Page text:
If he will make a statement on progress made towards the Government's target of getting all services online by 2005. 
We are committed to ensuring that central Government services are made available electronically by 2005 and that key services achieve high levels of use. The latest figures obtained during quarter four of 2002 show that 63 per cent. of services were e-enabled. Departments continue to work to meet the 2005 target.
I thank my hon. Friend for that reply, but is he confident that the general public will have sufficient access to the internet by 2005 to ensure that online services are available to those who need them most?
I am grateful to my hon. Friend for raising the important challenge of the digital divide. We now have 6,000 UK Online centres that operate right across the country. They provide exactly the kind of internet access of which he spoke. We have identified one of the principal barriers as being skills and confidence among the population, and the campaign that the Government announced only yesterday is a significant initiative in helping to bridge that divide.
In a recent written answer, the Government were unable to tell me how much they had spent on websites in the past four years, yet the National Audit Office estimates the figure to be something like £1 billion. Does the Minister agree that the Government appear to be the last organisation still living in the dotcom boom?
I simply do not recognise that description. To take a single example, about 500,000 visits to NHS Direct Online took place last month. That is a perfect of example of how the Government are modernising public services and using new technology to find challenging new solutions to the needs of the British public. We are serious about investing in schools and hospitals, and one has only to look towards the initiatives for broadband to see how we are taking forward that work.
Does my hon. Friend agree that effective online services must be simple to use, uncluttered and written in plain language? Does he share my concern that, in our excellent haste to get services online, we are not taking advantage of the opportunity to simplify some of the services at the same time?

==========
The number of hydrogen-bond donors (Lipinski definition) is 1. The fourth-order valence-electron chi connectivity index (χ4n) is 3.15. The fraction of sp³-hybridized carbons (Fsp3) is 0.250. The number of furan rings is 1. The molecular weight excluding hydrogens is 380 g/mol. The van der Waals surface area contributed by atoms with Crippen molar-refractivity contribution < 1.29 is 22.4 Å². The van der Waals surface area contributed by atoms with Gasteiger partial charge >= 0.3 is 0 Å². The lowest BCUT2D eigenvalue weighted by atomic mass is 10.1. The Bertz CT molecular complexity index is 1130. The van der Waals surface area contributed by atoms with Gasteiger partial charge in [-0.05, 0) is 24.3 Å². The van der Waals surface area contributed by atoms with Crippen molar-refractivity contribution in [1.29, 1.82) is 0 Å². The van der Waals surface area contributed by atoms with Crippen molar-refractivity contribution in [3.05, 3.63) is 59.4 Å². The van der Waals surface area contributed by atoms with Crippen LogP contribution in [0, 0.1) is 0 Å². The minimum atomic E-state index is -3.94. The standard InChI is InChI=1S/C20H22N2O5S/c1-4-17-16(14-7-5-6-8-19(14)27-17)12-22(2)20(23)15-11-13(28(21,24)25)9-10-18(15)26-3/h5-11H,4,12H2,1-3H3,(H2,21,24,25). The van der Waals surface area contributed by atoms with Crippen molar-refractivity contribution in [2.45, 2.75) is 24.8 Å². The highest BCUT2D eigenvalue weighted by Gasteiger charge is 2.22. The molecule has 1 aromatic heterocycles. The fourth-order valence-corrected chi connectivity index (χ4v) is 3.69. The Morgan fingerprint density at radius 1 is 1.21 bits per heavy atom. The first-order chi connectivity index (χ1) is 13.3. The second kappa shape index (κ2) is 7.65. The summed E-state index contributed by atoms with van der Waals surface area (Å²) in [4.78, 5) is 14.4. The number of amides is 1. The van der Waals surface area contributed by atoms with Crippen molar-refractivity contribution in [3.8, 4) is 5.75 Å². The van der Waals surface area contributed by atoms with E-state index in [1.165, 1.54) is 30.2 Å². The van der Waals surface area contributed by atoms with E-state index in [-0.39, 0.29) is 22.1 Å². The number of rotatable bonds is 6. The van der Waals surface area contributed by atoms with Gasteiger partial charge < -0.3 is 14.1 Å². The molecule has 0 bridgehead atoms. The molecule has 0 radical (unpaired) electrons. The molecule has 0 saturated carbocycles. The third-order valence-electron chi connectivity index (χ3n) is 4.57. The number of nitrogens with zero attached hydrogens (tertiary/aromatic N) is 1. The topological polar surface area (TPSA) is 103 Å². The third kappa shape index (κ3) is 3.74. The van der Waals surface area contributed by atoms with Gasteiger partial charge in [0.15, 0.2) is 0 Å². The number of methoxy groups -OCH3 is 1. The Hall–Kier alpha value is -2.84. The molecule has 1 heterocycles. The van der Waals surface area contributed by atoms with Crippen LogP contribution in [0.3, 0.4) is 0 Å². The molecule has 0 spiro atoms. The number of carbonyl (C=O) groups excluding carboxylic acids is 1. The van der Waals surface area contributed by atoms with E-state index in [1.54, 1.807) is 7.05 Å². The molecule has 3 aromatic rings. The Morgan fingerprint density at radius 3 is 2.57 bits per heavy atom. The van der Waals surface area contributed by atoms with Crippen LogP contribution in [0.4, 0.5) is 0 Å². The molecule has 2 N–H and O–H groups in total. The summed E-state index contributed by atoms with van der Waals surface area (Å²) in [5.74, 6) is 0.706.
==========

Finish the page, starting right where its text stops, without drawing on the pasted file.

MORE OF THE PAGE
My hon. Friend raises an important point. One of the key challenges in getting services online is that we do not simply automate the past. That is why it is important both to develop new services and for the Government to enhance their 2005 target. That means not only demanding that services go online but driving up levels of use in the key services that serve the public.
Will the Minister confirm that, as part of the fallout from the loss of financial control and the budget overspends in the Cabinet Office, the office of e-envoy is being shrunk by a quarter? Can he tell the House how that will affect progress towards the target of getting all services online by 2005? If it does not affect those targets, what does a 25 per cent. cut with no impact on output tell us about the waste, inefficiency and bureaucracy in the Cabinet Office?
I am rather intrigued by the hon. Gentleman's line of questioning. If we manage public resources prudently, the Opposition criticise us by saying that the services were vital, but if we are not prudent, they suggest that there is waste and excess. We have undertaken an effective budgetary exercise in the Cabinet Office during recent months that has not only secured resources for new online work—a new campaign is being launched only this week—but allowed us to continue to pursue our target of ensuring that Government services are online by 2005. The e-envoy's office has a central role in that endeavour.
Does the Minister agree that online services are only of use to citizens if they can easily find them? In that context, will he tell us when we can expect a replacement for the poor UK Online Government portal that is currently available? Will he look at the excellent Canadian Government site, canada.gc.ca, to see an example of how we should do things?
I assure the House that I have already looked at the Canadian example and that I am undertaking such work here. I also commend to the House the Massachusetts government's site, which is similar to that of the Canadian Government. We can learn important lessons from those two transatlantic examples.
Will my hon. Friend congratulate UK Online and ITV companies, especially Granada, on their work to promote the "IT's for Life" campaign and surrounding work? The fact that the storyline of "Coronation Street" included the need to expand access to information technology is of great benefit to the public. Such programmes must be expanded and I seek a commitment that that will happen.
I am delighted that a national institution such as "Coronation Street" has carried a storyline that exemplifies the kind of outreach work that we want throughout the country to ensure that every community gets online. Perhaps in the future we will move from the Rover's Return to the Surfer's Return.